Academic Appointments

  • Assistant Professor, Sociology

2022-23 Courses

Stanford Advisees

All Publications

  • The Materiality of Ideology: Cultural Consumption and Political Thought after the American Revolution(1) AMERICAN JOURNAL OF SOCIOLOGY Hoffman, M. 2019; 125 (1): 1–62

    View details for DOI 10.1086/704370

    View details for Web of Science ID 000472682100001

  • The (Protestant) Bible, the (printed) sermon, and the word(s): The semantic structure of the Conformist and Dissenting Bible, 1660-1780 POETICS Hoffman, M., Cointet, J., Brandt, P., Key, N., Bearman, P. 2018; 68: 89–103
  • Neural precursors of future liking and affective reciprocity PROCEEDINGS OF THE NATIONAL ACADEMY OF SCIENCES OF THE UNITED STATES OF AMERICA Zerubavel, N., Hoffman, M., Reich, A., Ochsner, K. N., Bearman, P. 2018; 115 (17): 4375–80


    Why do certain group members end up liking each other more than others? How does affective reciprocity arise in human groups? The prediction of interpersonal sentiment has been a long-standing pursuit in the social sciences. We combined fMRI and longitudinal social network data to test whether newly acquainted group members' reward-related neural responses to images of one another's faces predict their future interpersonal sentiment, even many months later. Specifically, we analyze associations between relationship-specific valuation activity and relationship-specific future liking. We found that one's own future (T2) liking of a particular group member is predicted jointly by actor's initial (T1) neural valuation of partner and by that partner's initial (T1) neural valuation of actor. These actor and partner effects exhibited equivalent predictive strength and were robust when statistically controlling for each other, both individuals' initial liking, and other potential drivers of liking. Behavioral findings indicated that liking was initially unreciprocated at T1 yet became strongly reciprocated by T2. The emergence of affective reciprocity was partly explained by the reciprocal pathways linking dyad members' T1 neural data both to their own and to each other's T2 liking outcomes. These findings elucidate interpersonal brain mechanisms that define how we ultimately end up liking particular interaction partners, how group members' initially idiosyncratic sentiments become reciprocated, and more broadly, how dyads evolve. This study advances a flexible framework for researching the neural foundations of interpersonal sentiments and social relations that-conceptually, methodologically, and statistically-emphasizes group members' neural interdependence.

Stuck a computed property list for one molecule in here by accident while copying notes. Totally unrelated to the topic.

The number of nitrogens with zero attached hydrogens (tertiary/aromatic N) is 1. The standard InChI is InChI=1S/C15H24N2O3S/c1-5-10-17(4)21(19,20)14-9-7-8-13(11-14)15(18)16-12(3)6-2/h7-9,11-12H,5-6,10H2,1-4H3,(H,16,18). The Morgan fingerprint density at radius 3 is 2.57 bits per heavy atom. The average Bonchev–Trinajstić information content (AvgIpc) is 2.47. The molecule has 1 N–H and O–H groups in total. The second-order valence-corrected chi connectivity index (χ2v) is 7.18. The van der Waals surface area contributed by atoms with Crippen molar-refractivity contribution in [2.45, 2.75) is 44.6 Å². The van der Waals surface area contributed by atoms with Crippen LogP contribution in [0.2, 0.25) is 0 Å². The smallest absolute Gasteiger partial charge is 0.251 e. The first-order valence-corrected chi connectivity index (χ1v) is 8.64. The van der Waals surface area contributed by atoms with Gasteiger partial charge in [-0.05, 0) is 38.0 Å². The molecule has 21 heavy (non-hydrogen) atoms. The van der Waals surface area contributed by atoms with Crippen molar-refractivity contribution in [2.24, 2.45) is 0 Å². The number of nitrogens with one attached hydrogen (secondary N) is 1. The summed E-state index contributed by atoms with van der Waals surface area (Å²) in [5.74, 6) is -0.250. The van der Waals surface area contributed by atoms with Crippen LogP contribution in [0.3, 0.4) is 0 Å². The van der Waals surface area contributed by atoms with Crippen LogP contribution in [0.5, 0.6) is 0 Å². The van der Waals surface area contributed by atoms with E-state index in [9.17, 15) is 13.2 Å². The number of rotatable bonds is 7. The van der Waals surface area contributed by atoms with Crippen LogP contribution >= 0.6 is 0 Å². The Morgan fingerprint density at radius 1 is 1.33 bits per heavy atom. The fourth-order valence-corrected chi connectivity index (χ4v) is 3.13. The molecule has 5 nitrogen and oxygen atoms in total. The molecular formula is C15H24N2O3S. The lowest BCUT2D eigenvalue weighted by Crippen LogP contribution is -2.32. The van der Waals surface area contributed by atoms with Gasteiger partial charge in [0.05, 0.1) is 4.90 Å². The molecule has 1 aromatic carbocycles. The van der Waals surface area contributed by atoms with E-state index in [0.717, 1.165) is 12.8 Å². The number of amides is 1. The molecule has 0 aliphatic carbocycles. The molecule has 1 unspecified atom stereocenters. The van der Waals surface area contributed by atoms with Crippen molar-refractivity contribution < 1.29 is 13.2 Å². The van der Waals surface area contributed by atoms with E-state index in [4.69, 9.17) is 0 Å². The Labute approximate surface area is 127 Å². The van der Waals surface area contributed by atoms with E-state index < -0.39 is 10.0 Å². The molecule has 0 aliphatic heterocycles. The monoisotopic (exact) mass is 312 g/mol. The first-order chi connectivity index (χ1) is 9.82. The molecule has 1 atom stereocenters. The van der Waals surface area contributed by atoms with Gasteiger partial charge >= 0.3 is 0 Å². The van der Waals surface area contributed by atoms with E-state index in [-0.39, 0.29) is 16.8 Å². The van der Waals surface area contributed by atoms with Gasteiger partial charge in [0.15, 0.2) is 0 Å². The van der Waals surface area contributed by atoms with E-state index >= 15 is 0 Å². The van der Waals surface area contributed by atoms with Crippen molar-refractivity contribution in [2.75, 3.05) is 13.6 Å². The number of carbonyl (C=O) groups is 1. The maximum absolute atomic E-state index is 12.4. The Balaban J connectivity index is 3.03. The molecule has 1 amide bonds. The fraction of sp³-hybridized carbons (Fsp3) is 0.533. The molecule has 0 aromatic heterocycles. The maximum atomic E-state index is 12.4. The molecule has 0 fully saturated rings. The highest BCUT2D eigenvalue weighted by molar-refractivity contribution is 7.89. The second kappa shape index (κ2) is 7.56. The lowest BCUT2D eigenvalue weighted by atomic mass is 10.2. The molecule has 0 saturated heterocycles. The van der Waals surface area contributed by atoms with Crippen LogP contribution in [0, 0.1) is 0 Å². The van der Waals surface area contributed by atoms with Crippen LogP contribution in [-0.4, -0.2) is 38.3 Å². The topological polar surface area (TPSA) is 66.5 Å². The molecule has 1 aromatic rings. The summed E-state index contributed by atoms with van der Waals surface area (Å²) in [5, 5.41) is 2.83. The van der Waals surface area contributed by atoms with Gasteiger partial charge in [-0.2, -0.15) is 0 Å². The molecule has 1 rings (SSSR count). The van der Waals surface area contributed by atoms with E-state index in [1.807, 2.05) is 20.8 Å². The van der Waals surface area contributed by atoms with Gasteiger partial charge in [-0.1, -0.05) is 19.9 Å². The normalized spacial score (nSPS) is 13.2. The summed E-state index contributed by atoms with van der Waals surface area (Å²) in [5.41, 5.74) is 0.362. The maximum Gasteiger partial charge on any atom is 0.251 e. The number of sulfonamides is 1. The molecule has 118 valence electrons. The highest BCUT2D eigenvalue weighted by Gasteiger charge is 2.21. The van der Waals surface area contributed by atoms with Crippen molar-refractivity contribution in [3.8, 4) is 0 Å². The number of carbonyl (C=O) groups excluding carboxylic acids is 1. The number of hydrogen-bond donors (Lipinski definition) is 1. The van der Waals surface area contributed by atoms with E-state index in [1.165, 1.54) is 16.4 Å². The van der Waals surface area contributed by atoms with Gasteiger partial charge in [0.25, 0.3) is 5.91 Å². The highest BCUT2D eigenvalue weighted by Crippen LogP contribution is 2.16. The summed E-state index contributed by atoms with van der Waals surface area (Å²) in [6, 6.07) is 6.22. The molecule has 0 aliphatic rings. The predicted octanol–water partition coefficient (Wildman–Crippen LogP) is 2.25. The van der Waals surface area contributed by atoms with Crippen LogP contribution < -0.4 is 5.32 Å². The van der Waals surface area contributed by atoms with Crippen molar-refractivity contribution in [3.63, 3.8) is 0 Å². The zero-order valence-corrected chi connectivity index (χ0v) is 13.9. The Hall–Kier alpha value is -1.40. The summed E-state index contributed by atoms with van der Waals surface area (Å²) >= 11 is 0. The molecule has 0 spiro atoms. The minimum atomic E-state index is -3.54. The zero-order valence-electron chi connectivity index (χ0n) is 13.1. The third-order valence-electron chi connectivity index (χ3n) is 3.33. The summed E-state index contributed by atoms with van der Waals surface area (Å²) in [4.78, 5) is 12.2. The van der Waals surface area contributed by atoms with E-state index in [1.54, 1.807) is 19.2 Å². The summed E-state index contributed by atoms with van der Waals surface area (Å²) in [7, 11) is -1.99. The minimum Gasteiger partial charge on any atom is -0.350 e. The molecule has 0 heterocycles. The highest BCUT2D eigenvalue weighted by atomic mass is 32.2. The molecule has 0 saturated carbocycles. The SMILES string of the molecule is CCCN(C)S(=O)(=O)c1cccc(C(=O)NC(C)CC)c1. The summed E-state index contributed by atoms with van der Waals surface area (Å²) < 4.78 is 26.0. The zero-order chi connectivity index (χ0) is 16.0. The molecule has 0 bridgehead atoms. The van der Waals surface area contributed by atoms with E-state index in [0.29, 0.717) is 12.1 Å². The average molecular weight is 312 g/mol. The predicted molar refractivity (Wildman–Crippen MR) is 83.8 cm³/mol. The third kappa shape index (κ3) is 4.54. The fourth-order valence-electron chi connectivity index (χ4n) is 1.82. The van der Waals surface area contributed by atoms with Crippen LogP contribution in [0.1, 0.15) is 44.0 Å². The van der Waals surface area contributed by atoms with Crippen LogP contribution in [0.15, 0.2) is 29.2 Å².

View details for DOI 10.1073/pnas.1802176115

    View details for Web of Science ID 000430697500053

    View details for PubMedID 29632195

    View details for PubMedCentralID PMC5924932

  • Bringing Anomie Back In: Exceptional Events and Excess Suicide SOCIOLOGICAL SCIENCE Anthony Hoffman, M., Bearman, P. S. 2015; 2: 186–210

    View details for DOI 10.15195/v2.a10

    View details for Web of Science ID 000436987000008